You know, and this is for all of college sports to me, I think the attention given to ‘starters lost’ is extremely overrated. The thing about college football — and college basketball as well — is that you’re going to turn over some of the roster every single year. So I don’t worry the players these teams lose, I worry about the players these teams have.

Now the flip side of that, a lot of the time we don’t really know who they have. Because those are the guys who played really small roles or were red-shirted and we weren’t able to see them perform. At the end of the day, I don’t think that losing starters is a negative if the players you have in the program are better.

Right now, if you want a ticket for LSU v. Texas in the lower bowl, it’ll cost you about $1,000. A lot of the excitement and hype for this season is coming from last season’s Sugar Bowl victory over Georgia, which has driven its own conversation among fans who say UGA wasn’t really interested in being there. Do you put a lot of stock into bowl victories?

I think Georgia was not as engaged and enthused about being in that game as Texas was. But that’s part of sports. There is no game where two teams are going to be equally hyped up or equally prepared other than playing for a championship. Everyone is — from week to week — going to have different levels of energy and motivation — thinking ahead to a game in the future or thinking back to a game that just happened. That’s just part of it. I don’t hold it against Texas and I don’t blame Georgia. It just is what it is.

I think we generally overrate bowl games in terms of their importance going into the following season. I think for Texas, beating Georgia gives the players some affirmation and self-belief that the season was a success and that they are on the right track and making a lot of progress. That’s absolutely fair. But I don’t think the result of that game means that Texas is ready to compete with Alabama the way Georgia has. I don’t really believe that. But at the same time, you can’t take that game away from Texas because it was a really strong performance.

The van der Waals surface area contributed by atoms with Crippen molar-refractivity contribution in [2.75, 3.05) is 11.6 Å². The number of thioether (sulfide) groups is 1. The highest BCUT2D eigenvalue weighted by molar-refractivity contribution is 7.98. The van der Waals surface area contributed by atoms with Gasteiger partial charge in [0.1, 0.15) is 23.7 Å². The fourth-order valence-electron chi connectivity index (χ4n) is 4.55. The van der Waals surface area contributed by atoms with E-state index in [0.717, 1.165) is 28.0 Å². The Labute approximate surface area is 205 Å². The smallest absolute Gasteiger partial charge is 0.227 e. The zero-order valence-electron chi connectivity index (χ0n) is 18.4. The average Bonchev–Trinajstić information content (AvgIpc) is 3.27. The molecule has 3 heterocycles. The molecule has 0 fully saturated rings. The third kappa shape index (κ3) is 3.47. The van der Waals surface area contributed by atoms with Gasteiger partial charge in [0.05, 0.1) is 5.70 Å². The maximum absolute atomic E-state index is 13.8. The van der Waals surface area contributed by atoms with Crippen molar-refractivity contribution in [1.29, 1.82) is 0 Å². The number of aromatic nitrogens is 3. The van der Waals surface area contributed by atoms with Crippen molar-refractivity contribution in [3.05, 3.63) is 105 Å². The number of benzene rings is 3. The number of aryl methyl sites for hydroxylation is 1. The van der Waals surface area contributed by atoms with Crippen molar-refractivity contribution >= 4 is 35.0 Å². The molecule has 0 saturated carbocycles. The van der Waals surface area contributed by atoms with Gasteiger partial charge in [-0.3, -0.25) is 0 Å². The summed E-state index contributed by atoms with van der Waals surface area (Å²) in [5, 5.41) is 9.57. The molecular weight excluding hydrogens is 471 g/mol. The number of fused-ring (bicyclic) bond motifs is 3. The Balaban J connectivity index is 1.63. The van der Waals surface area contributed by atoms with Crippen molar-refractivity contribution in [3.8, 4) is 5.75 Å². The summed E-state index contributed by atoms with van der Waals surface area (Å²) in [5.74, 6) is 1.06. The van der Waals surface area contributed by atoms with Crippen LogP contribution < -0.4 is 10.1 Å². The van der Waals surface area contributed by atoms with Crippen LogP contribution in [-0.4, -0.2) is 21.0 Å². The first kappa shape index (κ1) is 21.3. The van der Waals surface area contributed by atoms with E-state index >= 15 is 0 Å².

When you look at the coaching talent in the Big 12, obviously you have Lincoln Riley as part of the Tier-One group of coaches in the country. Nationally, Tom Herman isn’t considered to be in that tier yet. What does he need to do this year to make in that upper echelon of coaches?

Certainly winning the Big 12 would be huge. Getting into the playoff. That really is the line of demarcation in the coaching world right now: “Have you been to the playoff or not?”

Even though the playoff is only six years old, if you look at the coaches who have been, it’s Nick Saban, Dabo Sweeney, Lincoln Riley, Kirby Smart, Jimbo Fisher, Chris Peterson, Brian Kelly. There is kind of a correlation there. You get to the playoff I do think it elevates you into that tier.

But to me, it goes back to what we started the conversation talking about: Consistency of not having the incredible high one week and being flat the next. It’s more about seeing if he is able to get the program to a point where the players don’t have to get sky high to play against a Georgia or even a TCU or an Iowa State. Can you win those games as part of an overall process and not sort of this rah-rah thing that will wear off and is not sustainable for 12 straight weeks.

Ceiling for this year’s Texas team? Any predictions?

I picked Oklahoma to win the Big 12 just because of the trust I have in their overall program and what they’ve been able to do the last couple years. I also think Jalen Hurts is a really good player who will do things at Oklahoma that maybe people didn’t think he could do in the past.

But at the same time, if Texas won the league and went 11-1 and made the playoff that wouldn’t shock me at all. Certainly could see it happening. But I think the more likely thing is that Texas takes another step forward and looks pretty good — probably have a better overall year than they did last year — but come up just a little bit short of where they want to go.

You can follow Dan Wolken on Twitter and check out his USA Today column’s HERE.